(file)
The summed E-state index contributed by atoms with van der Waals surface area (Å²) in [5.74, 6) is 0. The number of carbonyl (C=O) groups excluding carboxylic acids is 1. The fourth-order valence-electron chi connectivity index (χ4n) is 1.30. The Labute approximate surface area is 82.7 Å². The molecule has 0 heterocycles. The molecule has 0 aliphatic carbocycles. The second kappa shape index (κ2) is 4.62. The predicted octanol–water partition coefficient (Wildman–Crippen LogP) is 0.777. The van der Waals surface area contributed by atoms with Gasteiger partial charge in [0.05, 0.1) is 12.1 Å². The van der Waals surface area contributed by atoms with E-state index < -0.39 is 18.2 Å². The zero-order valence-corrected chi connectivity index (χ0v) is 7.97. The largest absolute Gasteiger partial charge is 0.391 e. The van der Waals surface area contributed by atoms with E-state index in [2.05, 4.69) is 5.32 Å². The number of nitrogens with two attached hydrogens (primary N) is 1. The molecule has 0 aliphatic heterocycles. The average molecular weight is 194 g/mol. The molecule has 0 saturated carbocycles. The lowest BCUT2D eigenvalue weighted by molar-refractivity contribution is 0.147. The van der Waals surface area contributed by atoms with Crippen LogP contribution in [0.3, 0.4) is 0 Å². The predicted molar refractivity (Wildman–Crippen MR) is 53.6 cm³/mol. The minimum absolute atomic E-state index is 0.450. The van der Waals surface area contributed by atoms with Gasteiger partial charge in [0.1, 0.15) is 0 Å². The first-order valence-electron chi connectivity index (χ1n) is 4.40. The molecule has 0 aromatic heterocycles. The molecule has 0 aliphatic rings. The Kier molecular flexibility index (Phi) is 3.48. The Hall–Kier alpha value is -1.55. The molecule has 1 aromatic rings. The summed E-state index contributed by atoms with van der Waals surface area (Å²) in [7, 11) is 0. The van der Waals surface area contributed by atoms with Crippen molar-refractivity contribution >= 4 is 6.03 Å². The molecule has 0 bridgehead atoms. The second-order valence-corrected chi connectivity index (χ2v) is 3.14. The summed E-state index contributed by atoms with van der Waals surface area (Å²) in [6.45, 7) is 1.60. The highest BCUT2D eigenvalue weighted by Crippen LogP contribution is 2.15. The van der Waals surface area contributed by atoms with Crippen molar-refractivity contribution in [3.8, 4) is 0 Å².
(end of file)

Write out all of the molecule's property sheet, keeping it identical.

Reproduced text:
The summed E-state index contributed by atoms with van der Waals surface area (Å²) in [5.74, 6) is 0. The number of carbonyl (C=O) groups excluding carboxylic acids is 1. The fourth-order valence-electron chi connectivity index (χ4n) is 1.30. The Labute approximate surface area is 82.7 Å². The molecule has 0 heterocycles. The molecule has 0 aliphatic carbocycles. The second kappa shape index (κ2) is 4.62. The predicted octanol–water partition coefficient (Wildman–Crippen LogP) is 0.777. The van der Waals surface area contributed by atoms with Gasteiger partial charge in [0.05, 0.1) is 12.1 Å². The van der Waals surface area contributed by atoms with E-state index < -0.39 is 18.2 Å². The zero-order valence-corrected chi connectivity index (χ0v) is 7.97. The largest absolute Gasteiger partial charge is 0.391 e. The van der Waals surface area contributed by atoms with E-state index in [2.05, 4.69) is 5.32 Å². The number of nitrogens with two attached hydrogens (primary N) is 1. The molecule has 0 aliphatic heterocycles. The average molecular weight is 194 g/mol. The molecule has 0 saturated carbocycles. The lowest BCUT2D eigenvalue weighted by molar-refractivity contribution is 0.147. The van der Waals surface area contributed by atoms with Crippen LogP contribution in [0.3, 0.4) is 0 Å². The predicted molar refractivity (Wildman–Crippen MR) is 53.6 cm³/mol. The minimum absolute atomic E-state index is 0.450. The van der Waals surface area contributed by atoms with Gasteiger partial charge in [0.1, 0.15) is 0 Å². The first-order valence-electron chi connectivity index (χ1n) is 4.40. The molecule has 0 aromatic heterocycles. The molecule has 0 aliphatic rings. The Kier molecular flexibility index (Phi) is 3.48. The Hall–Kier alpha value is -1.55. The molecule has 1 aromatic rings. The summed E-state index contributed by atoms with van der Waals surface area (Å²) in [7, 11) is 0. The van der Waals surface area contributed by atoms with Crippen molar-refractivity contribution >= 4 is 6.03 Å². The molecule has 0 bridgehead atoms. The second-order valence-corrected chi connectivity index (χ2v) is 3.14. The summed E-state index contributed by atoms with van der Waals surface area (Å²) in [6.45, 7) is 1.60. The highest BCUT2D eigenvalue weighted by Crippen LogP contribution is 2.15. The van der Waals surface area contributed by atoms with Crippen molar-refractivity contribution in [3.8, 4) is 0 Å².